Consumer Assistance and Health Insurance Exchanges                                                                        ...
Consumer Assistance and Health Insurance Exchanges                                                                        ...
Consumer Assistance and Health Insurance Exchanges                                                                        ...
Consumer Assistance and Health Insurance Exchanges                                                                        ...
Consumer Assistance and Health Insurance Exchanges                                                                        ...
Consumer Assistance and Health Insurance Exchanges: Analysis of Options Available to States
Upcoming SlideShare
Loading in …5
×

Consumer Assistance and Health Insurance Exchanges: Analysis of Options Available to States

933 views

Published on

The enactment of the Patient Protection and Affordable Care Act (ACA) and the subsequent upholding of the majority of the law by the United States Supreme Court will continue to result in significant changes to the way Americans access health insurance. A key feature of the ACA, and one that may have the biggest impact on state budgets and personnel, is the requirement to have a Health Insurance Exchange (HIX) available and functioning by government-defined deadlines. The Consumer Assistance function of the exchange provides the primary means by which applicants and consumers receive information about the HIX and their options, as well as make health plan enrollment choices.

Published in: Health & Medicine
0 Comments
0 Likes
Statistics
Notes
  • Be the first to comment

  • Be the first to like this

No Downloads
Views
Total views
933
On SlideShare
0
From Embeds
0
Number of Embeds
233
Actions
Shares
0
Downloads
21
Comments
0
Likes
0
Embeds 0
No embeds

No notes for slide

Consumer Assistance and Health Insurance Exchanges: Analysis of Options Available to States

  1. 1. Consumer Assistance and Health Insurance Exchanges Analysis of Options Available to States October 2012 ContentsINTRODUCTION ............................................................................................................................................ 1HIX CONSUMER ASSISTANCE ..................................................................................................................... 2CONSUMER ASSISTANCE/CALL CENTER OPTIONS ................................................................................... 31. FFE AND SPE MODELS: USE FFE CONSUMER ASSISTANCE ....................................................................... 32. SBE AND SPE MODELS: ADD EXCHANGE CALLS TO EXISTING STATE CALL CENTER ................................... 33. SBE AND SPE MODELS: USE VENDOR WITH CALL CENTER AND FFE EXPERIENCE TO HANDLE HIX CALLS3QUESTIONS TO CONSIDER ........................................................................................................................... 4ABOUT COGNOSANTE .................................................................................................................................. 4 Use or disclosure of data contained on this sheet is subject to the restriction on the title page of this white paper. ii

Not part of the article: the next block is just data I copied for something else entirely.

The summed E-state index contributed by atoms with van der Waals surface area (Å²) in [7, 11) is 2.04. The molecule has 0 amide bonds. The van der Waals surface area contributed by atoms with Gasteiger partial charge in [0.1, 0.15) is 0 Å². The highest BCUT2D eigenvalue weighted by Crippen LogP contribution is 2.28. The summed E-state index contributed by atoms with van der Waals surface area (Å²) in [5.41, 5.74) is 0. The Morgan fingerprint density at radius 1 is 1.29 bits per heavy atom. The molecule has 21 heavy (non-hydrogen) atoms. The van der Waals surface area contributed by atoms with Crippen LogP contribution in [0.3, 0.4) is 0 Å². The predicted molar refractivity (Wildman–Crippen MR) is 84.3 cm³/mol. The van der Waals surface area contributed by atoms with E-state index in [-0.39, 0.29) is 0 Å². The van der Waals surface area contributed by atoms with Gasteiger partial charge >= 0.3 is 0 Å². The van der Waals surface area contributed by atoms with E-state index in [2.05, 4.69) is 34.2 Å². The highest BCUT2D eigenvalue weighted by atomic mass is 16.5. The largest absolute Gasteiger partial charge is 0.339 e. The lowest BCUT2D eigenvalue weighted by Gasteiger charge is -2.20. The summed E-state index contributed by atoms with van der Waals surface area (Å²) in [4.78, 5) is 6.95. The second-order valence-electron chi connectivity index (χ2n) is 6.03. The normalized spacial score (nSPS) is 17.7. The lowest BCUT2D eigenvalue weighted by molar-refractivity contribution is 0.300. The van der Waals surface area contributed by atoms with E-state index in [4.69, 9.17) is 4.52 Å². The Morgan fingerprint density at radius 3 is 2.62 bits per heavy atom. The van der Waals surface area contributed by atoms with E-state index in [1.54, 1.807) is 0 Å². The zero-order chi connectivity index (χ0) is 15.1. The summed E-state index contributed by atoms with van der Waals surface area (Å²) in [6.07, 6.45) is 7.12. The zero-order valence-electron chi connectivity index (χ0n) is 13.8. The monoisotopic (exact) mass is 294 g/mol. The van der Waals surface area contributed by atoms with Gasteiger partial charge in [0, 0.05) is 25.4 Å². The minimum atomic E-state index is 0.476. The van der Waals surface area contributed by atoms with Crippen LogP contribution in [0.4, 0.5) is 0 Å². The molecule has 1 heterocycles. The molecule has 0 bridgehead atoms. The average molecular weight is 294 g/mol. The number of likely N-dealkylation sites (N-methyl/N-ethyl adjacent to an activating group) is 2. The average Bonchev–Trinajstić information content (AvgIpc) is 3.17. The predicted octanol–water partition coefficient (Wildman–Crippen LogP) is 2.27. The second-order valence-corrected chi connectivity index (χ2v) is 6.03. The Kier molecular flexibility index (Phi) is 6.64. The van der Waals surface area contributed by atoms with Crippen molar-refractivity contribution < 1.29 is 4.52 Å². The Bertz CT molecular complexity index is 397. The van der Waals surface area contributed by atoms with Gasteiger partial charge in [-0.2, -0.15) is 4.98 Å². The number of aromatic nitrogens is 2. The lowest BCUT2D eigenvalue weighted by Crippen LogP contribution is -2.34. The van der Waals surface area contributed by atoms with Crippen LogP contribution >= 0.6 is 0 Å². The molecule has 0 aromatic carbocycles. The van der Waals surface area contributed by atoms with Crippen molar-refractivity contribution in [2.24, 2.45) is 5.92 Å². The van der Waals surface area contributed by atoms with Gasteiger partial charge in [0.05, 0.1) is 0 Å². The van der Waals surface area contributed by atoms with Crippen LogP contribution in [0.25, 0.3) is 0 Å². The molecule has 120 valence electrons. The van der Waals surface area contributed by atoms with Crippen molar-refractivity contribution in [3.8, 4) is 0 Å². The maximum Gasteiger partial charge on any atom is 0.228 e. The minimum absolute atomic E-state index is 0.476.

2. 2. Consumer Assistance and Health Insurance Exchanges Analysis of Options Available to States October 2012INTRODUCTIONThe enactment of the Patient Protection and Affordable Care Act (ACA) and the subsequent upholding ofthe majority of the law by the United States Supreme Court will continue to result in significant changesto the way Americans access health insurance. A key feature of the ACA, and one that may have thebiggest impact on state budgets and personnel, is the requirement to have a Health Insurance Exchange(HIX) available and functioning by government-defined deadlines.There are six functions of the HIX that are mandated by ACA: Eligibility/Enrollment. Establishing a seamless process for determining eligibility for qualified health plans (QHPs) and all insurance affordability programs; handling eligibility appeals; and processing redeterminations of eligibility. Enrolling consumers into QHPs and connecting Medicaid and Children’s Health Insurance Program (CHIP) eligible consumers with the appropriate state agency to effectuate enrollment (or at the state option, directly effectuating the enrollment into Medicaid/CHIP plans); transmitting enrollment information to plans; and transmitting to the federal government information necessary to initiate advanced premium tax credits (APTCs) and cost-sharing reductions (CSRs). Plan Management. Determining plan standards beyond federal minimums; certification, selection and oversight of plans; collection, review and analysis of plan rates, benefits and quality information; issuer outreach, training and oversight and the exchange of issuer and plan data with the state department of insurance and with the Centers for Medicare and Medicaid Services (CMS). Consumer Assistance. Providing assistance, education and outreach to consumers; Navigator management; call center operations; website management; and general support of the Exchange’s eligibility and enrollment functionality. Financial Management. Developing a sustainable business model; collecting user fees; handling transfer payments related to tax credits and CSRs; assuring financial integrity; and applying risk adjustment, reinsurance and risk corridor programs. Oversight. Ensuring accurate an accounting of all activities, receipts, and expenditures, including required reporting to HHS, participating in audits and cooperating with HHS investigations as needed. Quality. Evaluate quality improvement strategies and oversee implementation of enrollee satisfaction surveys, assessment and ratings of health care quality and outcomes, information disclosures, and data reporting.Due to the amount of time required to design and implement most of these functions, almost all statesmust decide how they intend to meet HIX requirements. There are three options for how states can chooseto meet the ACA exchange requirements State-Based Exchange (SBE). State implements and operates all areas of the HIX. Federally Facilitated Exchange (FFE). Federally implemented and operated exchange available for use by those states that will not or choose to not have an SBE functional by the deadline: HHS provides, hosts and operates all system components and business functions included in the FFE scope, including SHOP, Plan Management, and Consumer Assistance State is responsible for implementing some functionality that is not included in the FFE scope Use or disclosure of data contained on this sheet is subject to the restriction on the title page of this white paper. 1